Written by Thomas Altena, Ed.D., FACSM
When I agreed to write this article on winter weather clothing, my mind first recalled my many exercise sessions performed in winter extremes that made me question my sanity at times. My second thought was the scene from A Christmas Story where Ralphie’s little brother, Randy, was immobilized in his red snow suit. In comparison to that memorable movie, current winter-weather exercise clothing has technologically advanced fabrics. Today, manufacturers produce clothes in a variety of natural and synthetic materials that wick moisture, insulate the body and protect skin from cold temperatures, and these clothes often block both wind and precipitation while remaining highly mobile and comfortable.
My experience with exercise in sub-zero temperatures combined with deadly windchills down to -40°F in the intense winter weather comes from my time in the upper Midwest, where I spend the holiday season with family. If you are anything like me, exercise happens in any weather. Before you challenge the elements, it is important to know the current weather conditions and if they may change as your exercise session progresses. Being underprepared or underestimating the elements is unwise, and there are days when the best option is finding an indoor alternative. Keep in mind that definitions of winter weather will vary based on geographical location, personal experience and personal tolerances. When you begin your exercise session, your body should feel cold, but you will warm up quickly and begin to feel more acclimated to the winter weather. Your body will sweat; thus, skin exposure and moisture management are key to remaining warm, safe and comfortable.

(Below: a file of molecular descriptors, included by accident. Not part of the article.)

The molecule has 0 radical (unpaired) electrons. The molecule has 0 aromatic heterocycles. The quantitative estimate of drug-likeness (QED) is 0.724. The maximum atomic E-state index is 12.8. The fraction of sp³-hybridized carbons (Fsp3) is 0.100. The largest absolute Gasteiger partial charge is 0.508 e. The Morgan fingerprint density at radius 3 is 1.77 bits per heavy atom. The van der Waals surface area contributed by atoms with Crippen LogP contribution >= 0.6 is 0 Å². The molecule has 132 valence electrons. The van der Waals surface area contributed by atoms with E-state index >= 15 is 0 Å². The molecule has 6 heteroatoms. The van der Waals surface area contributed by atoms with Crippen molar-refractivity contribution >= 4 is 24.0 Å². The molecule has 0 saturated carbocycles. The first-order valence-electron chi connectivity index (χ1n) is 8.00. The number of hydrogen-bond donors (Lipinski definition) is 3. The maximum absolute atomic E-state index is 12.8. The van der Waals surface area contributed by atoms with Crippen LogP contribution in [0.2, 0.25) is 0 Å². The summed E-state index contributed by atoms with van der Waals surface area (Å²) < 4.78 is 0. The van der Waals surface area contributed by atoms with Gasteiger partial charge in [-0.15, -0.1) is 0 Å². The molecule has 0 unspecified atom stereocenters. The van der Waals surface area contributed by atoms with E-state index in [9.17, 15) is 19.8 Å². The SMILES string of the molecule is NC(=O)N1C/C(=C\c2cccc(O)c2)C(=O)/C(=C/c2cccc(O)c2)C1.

Skin exposure can create dangerous—even deadly—circumstances if you are unprepared for cold temperatures and wind chill factors. Keeping the outside “out” is important, and many materials made of both synthetic and natural fibers keep the elements away from your skin.
Winter Weather Materials
A few manufacturers make windproof materials that completely block the wind from penetrating the fabric, which is typically incorporated at the specific locations of jackets, pants, tights and gloves that face the wind. The downside of windproof material is that it does not allow sweat to escape, so plan to accumulate sweat under the shell. A shell like GORE-TEX® is great for winter because the material is waterproof to precipitation yet allows sweat to escape. But GORE-TEX is not windproof. If your choice is to not wear a synthetic material or a windproof fabric, wool or wool blend (50 percent wool) are amazing natural fiber alternatives that provide excellent breathability, mobility, wind prevention and insulation. Unlike synthetic materials that do not accumulate moisture, sweat and precipitation will pass through natural woolblended fabrics and will freeze on the outer part of the fabric. This freezing effect may seem detrimental, but the ice formed on top of the fabric creates a natural wind barrier effective for keeping a person warm. Many of these high-tech fabrics, including hats, socks and gloves, have special washing and drying instructions. Washing these items on delicate or hand-wash cycle and drying them on low heat or line-drying will make sure the fabrics continue to be high performers with longevity for many winter seasons.